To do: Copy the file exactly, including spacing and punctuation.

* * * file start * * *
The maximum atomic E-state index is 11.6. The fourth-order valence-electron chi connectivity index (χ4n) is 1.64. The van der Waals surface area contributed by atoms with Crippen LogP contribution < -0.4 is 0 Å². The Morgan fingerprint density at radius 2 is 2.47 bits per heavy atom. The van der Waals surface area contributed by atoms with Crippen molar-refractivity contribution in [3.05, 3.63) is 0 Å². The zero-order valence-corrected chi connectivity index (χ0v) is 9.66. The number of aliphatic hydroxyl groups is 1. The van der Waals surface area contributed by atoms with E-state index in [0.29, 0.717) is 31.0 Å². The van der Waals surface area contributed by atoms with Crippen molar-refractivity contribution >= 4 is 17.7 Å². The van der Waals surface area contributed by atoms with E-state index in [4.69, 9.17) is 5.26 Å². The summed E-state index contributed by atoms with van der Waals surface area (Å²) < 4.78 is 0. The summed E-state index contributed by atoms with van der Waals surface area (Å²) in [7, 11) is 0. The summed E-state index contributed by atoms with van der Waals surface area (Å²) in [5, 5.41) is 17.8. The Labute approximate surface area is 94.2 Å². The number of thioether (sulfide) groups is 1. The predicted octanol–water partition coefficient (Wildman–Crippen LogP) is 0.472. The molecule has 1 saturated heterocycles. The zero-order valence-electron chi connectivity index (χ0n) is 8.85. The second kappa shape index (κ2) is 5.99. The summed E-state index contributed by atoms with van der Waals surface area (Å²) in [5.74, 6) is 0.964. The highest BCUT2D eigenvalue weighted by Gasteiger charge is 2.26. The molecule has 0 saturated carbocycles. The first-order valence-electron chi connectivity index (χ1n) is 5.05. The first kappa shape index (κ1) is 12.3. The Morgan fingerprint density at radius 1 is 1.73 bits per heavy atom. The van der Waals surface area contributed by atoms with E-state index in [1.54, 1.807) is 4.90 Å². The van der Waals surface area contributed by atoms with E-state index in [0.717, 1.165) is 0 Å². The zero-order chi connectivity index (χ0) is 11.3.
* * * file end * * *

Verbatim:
The maximum atomic E-state index is 11.6. The fourth-order valence-electron chi connectivity index (χ4n) is 1.64. The van der Waals surface area contributed by atoms with Crippen LogP contribution < -0.4 is 0 Å². The Morgan fingerprint density at radius 2 is 2.47 bits per heavy atom. The van der Waals surface area contributed by atoms with Crippen molar-refractivity contribution in [3.05, 3.63) is 0 Å². The zero-order valence-corrected chi connectivity index (χ0v) is 9.66. The number of aliphatic hydroxyl groups is 1. The van der Waals surface area contributed by atoms with E-state index in [0.29, 0.717) is 31.0 Å². The van der Waals surface area contributed by atoms with Crippen molar-refractivity contribution >= 4 is 17.7 Å². The van der Waals surface area contributed by atoms with E-state index in [4.69, 9.17) is 5.26 Å². The summed E-state index contributed by atoms with van der Waals surface area (Å²) < 4.78 is 0. The summed E-state index contributed by atoms with van der Waals surface area (Å²) in [7, 11) is 0. The summed E-state index contributed by atoms with van der Waals surface area (Å²) in [5, 5.41) is 17.8. The Labute approximate surface area is 94.2 Å². The number of thioether (sulfide) groups is 1. The predicted octanol–water partition coefficient (Wildman–Crippen LogP) is 0.472. The molecule has 1 saturated heterocycles. The zero-order valence-electron chi connectivity index (χ0n) is 8.85. The second kappa shape index (κ2) is 5.99. The summed E-state index contributed by atoms with van der Waals surface area (Å²) in [5.74, 6) is 0.964. The highest BCUT2D eigenvalue weighted by Gasteiger charge is 2.26. The molecule has 0 saturated carbocycles. The first-order valence-electron chi connectivity index (χ1n) is 5.05. The first kappa shape index (κ1) is 12.3. The Morgan fingerprint density at radius 1 is 1.73 bits per heavy atom. The van der Waals surface area contributed by atoms with E-state index in [1.54, 1.807) is 4.90 Å². The van der Waals surface area contributed by atoms with E-state index in [0.717, 1.165) is 0 Å². The zero-order chi connectivity index (χ0) is 11.3.